The Bush administration is asking the U.S. Supreme Court to take up the Cleveland voucher case and to use it to rule that the inclusion of religious schools in educational choice programs does not violate the U.S. Constitution.
“As lawmakers and educators search for solutions for economically disadvantaged children enrolled in ... failing public schools, the court’s guidance is needed” on whether religious schools may be one of the options, said the brief filed late last month by Solicitor General Theodore B. Olson.
The administration’s decision to join with the state of Ohio and other voucher advocates will likely help the chances that the justices will decide to review the Cleveland program.
The Supreme Court has declined in recent years to review several school choice programs that included religious schools. But the justices have expressed interest in the Cleveland program. In 1999, the high court blocked a federal district court injunction that had barred new students from receiving vouchers. The message perceived by both sides in the litigation was that a majority of justices wanted to let the Cleveland program operate while its constitutionality was being weighed in the courts. Many legal observers believe the court may now be ready to accept a voucher case for review.
A panel of the U.S. Court of Appeals for the 6th Circuit, in Cincinnati, ruled 2-1 in December that the Cleveland Scholarship and Tutoring Program violates the First Amendment’s prohibition against a government establishment of religion because of its inclusion of religious schools.
Some 4,000 children in the program, which provides annual vouchers worth as much as $2,250, have been allowed to continue attending private schools at state expense pending the outcome of the legal challenge led by the major teachers’ unions. Some 96 percent of the voucher recipients attend religiously affiliated schools.
The ruling was appealed to the Supreme Court by the state of Ohio, which adopted the program in 1995, as well as by groups of voucher parents and private schools in Cleveland. The Bush administration filed its friend-of-the-court brief on June 22 supporting all three petitions.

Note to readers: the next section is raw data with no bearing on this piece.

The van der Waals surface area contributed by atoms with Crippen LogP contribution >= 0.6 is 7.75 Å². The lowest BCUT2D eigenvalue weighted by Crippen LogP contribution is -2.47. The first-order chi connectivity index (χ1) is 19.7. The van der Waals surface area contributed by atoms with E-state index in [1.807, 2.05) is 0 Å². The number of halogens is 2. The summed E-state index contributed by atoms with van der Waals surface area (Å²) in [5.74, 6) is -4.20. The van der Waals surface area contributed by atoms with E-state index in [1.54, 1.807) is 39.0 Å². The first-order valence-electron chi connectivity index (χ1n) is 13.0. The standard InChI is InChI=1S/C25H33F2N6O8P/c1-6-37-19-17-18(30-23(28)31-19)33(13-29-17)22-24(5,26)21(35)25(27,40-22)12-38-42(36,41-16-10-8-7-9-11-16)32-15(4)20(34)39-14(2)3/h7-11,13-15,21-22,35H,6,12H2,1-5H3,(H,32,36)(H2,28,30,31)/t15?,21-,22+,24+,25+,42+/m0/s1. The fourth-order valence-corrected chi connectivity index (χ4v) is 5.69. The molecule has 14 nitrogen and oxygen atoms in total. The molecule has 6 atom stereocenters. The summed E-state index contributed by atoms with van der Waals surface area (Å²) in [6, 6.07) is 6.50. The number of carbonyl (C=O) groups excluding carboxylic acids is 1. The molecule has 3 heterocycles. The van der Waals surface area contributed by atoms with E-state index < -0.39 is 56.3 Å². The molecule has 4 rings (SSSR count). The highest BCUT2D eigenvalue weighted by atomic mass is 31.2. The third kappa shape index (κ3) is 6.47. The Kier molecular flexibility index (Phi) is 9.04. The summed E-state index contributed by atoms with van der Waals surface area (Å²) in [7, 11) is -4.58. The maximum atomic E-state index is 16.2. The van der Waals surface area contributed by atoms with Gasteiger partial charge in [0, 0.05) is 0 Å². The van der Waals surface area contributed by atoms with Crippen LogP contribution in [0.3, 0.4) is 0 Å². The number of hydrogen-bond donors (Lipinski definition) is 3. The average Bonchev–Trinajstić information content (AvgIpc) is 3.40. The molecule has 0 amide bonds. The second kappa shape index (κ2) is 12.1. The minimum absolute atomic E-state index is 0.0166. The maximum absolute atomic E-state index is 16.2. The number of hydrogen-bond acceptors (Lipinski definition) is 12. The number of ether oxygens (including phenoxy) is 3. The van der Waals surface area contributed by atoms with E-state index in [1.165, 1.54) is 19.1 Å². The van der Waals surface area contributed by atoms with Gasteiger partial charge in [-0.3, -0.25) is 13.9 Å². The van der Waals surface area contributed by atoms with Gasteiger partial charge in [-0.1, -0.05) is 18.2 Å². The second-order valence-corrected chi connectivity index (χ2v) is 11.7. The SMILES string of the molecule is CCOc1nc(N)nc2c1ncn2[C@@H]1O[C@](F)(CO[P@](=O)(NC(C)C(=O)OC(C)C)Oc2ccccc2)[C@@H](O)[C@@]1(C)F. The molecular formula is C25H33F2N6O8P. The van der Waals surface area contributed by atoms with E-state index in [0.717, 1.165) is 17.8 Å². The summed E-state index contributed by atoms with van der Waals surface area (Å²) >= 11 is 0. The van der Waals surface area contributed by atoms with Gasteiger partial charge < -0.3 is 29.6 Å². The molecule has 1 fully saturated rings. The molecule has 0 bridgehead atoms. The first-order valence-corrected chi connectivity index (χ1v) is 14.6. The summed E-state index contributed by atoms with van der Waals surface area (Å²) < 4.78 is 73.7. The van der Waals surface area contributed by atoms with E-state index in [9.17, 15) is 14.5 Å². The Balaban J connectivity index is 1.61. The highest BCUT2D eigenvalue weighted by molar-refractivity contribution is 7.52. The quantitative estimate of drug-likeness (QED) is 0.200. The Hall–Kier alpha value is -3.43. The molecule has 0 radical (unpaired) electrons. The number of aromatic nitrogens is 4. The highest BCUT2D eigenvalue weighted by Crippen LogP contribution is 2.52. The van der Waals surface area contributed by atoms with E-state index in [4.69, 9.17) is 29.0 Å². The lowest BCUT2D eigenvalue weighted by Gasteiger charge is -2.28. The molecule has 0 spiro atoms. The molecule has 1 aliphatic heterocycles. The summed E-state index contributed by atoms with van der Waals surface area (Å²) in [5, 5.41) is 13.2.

Legal Evolution Seen
In his brief, the solicitor general stresses that the voucher program was designed to benefit children in poor-performing public schools in Cleveland, and that religious schools are among the options available to them. The brief argues that the Supreme Court’s case law on government aid to religion has evolved substantially since a New York state program of aid to private schools was struck down in 1973.
The brief also suggests that the case could have implications for other Bush administration initiatives that seek to allow a bigger role for religious organizations in programs to help the disadvantaged.
Voucher advocates welcomed the solicitor general’s involvement in the issue.
“The administration is putting action behind its verbal support for school choice,” said Clint Bolick, the litigation director of the Institute for Justice, a Washington organization that represents Cleveland voucher families in the case.
Mr. Olson is not the only prominent Republican to take a hand in the voucher case as supporters seek the high court’s review. Ohio state officials have hired former Whitewater independent counsel Kenneth W. Starr to lead the defense of the program. Mr. Starr, who could not be reached for comment, once argued in support of the Milwaukee voucher program before the Wisconsin Supreme Court.
Lawyers for the teachers’ unions and other voucher opponents have urged the justices not to accept the Cleveland case. The 6th Circuit’s ruling “scrupulously and faithfully follows this court’s teachings” and does not warrant review, said a brief by Robert H. Chanin, who as the general counsel of the National Education Association has led the legal fight against voucher programs.
A version of this article appeared in the July 11, 2001 edition of Education Week as U.S. Asks High Court To Review Voucher Case